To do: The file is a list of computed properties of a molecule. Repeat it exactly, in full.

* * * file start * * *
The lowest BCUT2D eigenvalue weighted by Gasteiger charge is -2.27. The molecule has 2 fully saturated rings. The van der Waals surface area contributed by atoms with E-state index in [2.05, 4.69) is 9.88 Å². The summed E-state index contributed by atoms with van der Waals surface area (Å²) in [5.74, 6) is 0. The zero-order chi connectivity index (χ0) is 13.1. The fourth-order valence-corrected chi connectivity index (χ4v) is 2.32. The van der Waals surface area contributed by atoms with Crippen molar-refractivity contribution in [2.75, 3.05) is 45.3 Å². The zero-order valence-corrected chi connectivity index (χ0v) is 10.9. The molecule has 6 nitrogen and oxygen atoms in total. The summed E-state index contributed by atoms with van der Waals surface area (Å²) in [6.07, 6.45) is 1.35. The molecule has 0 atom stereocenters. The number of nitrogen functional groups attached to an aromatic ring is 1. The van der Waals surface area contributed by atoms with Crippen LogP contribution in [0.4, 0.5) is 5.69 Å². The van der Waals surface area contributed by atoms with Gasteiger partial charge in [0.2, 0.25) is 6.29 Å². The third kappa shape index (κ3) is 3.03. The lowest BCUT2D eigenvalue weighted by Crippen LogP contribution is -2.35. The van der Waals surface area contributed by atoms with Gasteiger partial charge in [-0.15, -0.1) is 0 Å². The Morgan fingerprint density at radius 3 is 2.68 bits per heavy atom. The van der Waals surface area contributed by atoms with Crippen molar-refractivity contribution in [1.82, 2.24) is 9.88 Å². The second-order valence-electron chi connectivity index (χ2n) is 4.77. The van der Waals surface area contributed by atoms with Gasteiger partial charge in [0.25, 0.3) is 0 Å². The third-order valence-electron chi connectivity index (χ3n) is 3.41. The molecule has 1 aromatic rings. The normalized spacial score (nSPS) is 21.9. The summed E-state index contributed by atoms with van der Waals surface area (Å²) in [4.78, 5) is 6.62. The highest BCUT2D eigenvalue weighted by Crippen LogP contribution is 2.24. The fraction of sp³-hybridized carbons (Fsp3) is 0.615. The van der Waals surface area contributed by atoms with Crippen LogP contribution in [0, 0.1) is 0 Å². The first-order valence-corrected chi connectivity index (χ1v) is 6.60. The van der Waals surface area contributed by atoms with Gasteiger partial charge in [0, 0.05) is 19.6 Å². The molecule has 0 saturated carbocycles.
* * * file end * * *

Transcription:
The lowest BCUT2D eigenvalue weighted by Gasteiger charge is -2.27. The molecule has 2 fully saturated rings. The van der Waals surface area contributed by atoms with E-state index in [2.05, 4.69) is 9.88 Å². The summed E-state index contributed by atoms with van der Waals surface area (Å²) in [5.74, 6) is 0. The zero-order chi connectivity index (χ0) is 13.1. The fourth-order valence-corrected chi connectivity index (χ4v) is 2.32. The van der Waals surface area contributed by atoms with Crippen molar-refractivity contribution in [2.75, 3.05) is 45.3 Å². The zero-order valence-corrected chi connectivity index (χ0v) is 10.9. The molecule has 6 nitrogen and oxygen atoms in total. The summed E-state index contributed by atoms with van der Waals surface area (Å²) in [6.07, 6.45) is 1.35. The molecule has 0 atom stereocenters. The number of nitrogen functional groups attached to an aromatic ring is 1. The van der Waals surface area contributed by atoms with Crippen LogP contribution in [0.4, 0.5) is 5.69 Å². The van der Waals surface area contributed by atoms with Gasteiger partial charge in [0.2, 0.25) is 6.29 Å². The third kappa shape index (κ3) is 3.03. The lowest BCUT2D eigenvalue weighted by Crippen LogP contribution is -2.35. The van der Waals surface area contributed by atoms with Gasteiger partial charge in [-0.15, -0.1) is 0 Å². The Morgan fingerprint density at radius 3 is 2.68 bits per heavy atom. The van der Waals surface area contributed by atoms with Crippen molar-refractivity contribution in [1.82, 2.24) is 9.88 Å². The second-order valence-electron chi connectivity index (χ2n) is 4.77. The van der Waals surface area contributed by atoms with Gasteiger partial charge in [0.25, 0.3) is 0 Å². The third-order valence-electron chi connectivity index (χ3n) is 3.41. The molecule has 1 aromatic rings. The normalized spacial score (nSPS) is 21.9. The summed E-state index contributed by atoms with van der Waals surface area (Å²) in [4.78, 5) is 6.62. The highest BCUT2D eigenvalue weighted by Crippen LogP contribution is 2.24. The fraction of sp³-hybridized carbons (Fsp3) is 0.615. The van der Waals surface area contributed by atoms with Crippen LogP contribution in [0, 0.1) is 0 Å². The first-order valence-corrected chi connectivity index (χ1v) is 6.60. The van der Waals surface area contributed by atoms with Gasteiger partial charge in [0, 0.05) is 19.6 Å². The molecule has 0 saturated carbocycles.